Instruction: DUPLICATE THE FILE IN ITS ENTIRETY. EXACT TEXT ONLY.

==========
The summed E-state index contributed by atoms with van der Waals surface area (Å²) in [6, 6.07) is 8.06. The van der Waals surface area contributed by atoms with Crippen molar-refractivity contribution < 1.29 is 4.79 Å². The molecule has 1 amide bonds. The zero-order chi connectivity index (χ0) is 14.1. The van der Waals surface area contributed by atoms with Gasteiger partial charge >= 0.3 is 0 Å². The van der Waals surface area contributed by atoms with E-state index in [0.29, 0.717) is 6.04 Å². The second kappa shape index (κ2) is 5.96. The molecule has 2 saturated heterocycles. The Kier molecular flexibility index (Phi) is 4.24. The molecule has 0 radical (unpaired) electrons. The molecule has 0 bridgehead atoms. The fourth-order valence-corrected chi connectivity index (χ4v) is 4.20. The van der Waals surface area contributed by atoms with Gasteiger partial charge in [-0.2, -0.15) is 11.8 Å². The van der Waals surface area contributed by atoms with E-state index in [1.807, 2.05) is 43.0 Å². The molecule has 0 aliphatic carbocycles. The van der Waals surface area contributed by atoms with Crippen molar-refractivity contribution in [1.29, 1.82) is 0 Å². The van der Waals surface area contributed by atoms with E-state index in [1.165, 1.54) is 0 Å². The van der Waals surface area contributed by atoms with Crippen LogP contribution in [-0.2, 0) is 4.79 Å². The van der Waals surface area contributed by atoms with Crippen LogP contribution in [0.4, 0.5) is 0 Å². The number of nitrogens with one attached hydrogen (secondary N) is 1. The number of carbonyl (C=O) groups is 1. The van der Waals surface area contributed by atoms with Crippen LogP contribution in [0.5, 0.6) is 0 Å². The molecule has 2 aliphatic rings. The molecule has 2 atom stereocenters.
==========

The summed E-state index contributed by atoms with van der Waals surface area (Å²) in [6, 6.07) is 8.06. The van der Waals surface area contributed by atoms with Crippen molar-refractivity contribution < 1.29 is 4.79 Å². The molecule has 1 amide bonds. The zero-order chi connectivity index (χ0) is 14.1. The van der Waals surface area contributed by atoms with Gasteiger partial charge >= 0.3 is 0 Å². The van der Waals surface area contributed by atoms with E-state index in [0.29, 0.717) is 6.04 Å². The second kappa shape index (κ2) is 5.96. The molecule has 2 saturated heterocycles. The Kier molecular flexibility index (Phi) is 4.24. The molecule has 0 radical (unpaired) electrons. The molecule has 0 bridgehead atoms. The fourth-order valence-corrected chi connectivity index (χ4v) is 4.20. The van der Waals surface area contributed by atoms with Gasteiger partial charge in [-0.2, -0.15) is 11.8 Å². The van der Waals surface area contributed by atoms with E-state index in [1.807, 2.05) is 43.0 Å². The molecule has 0 aliphatic carbocycles. The van der Waals surface area contributed by atoms with Crippen molar-refractivity contribution in [1.29, 1.82) is 0 Å². The van der Waals surface area contributed by atoms with E-state index in [1.165, 1.54) is 0 Å². The van der Waals surface area contributed by atoms with Crippen LogP contribution in [-0.2, 0) is 4.79 Å². The van der Waals surface area contributed by atoms with Crippen LogP contribution in [0.4, 0.5) is 0 Å². The number of nitrogens with one attached hydrogen (secondary N) is 1. The number of carbonyl (C=O) groups is 1. The van der Waals surface area contributed by atoms with Crippen LogP contribution in [0.5, 0.6) is 0 Å². The molecule has 2 aliphatic rings. The molecule has 2 atom stereocenters.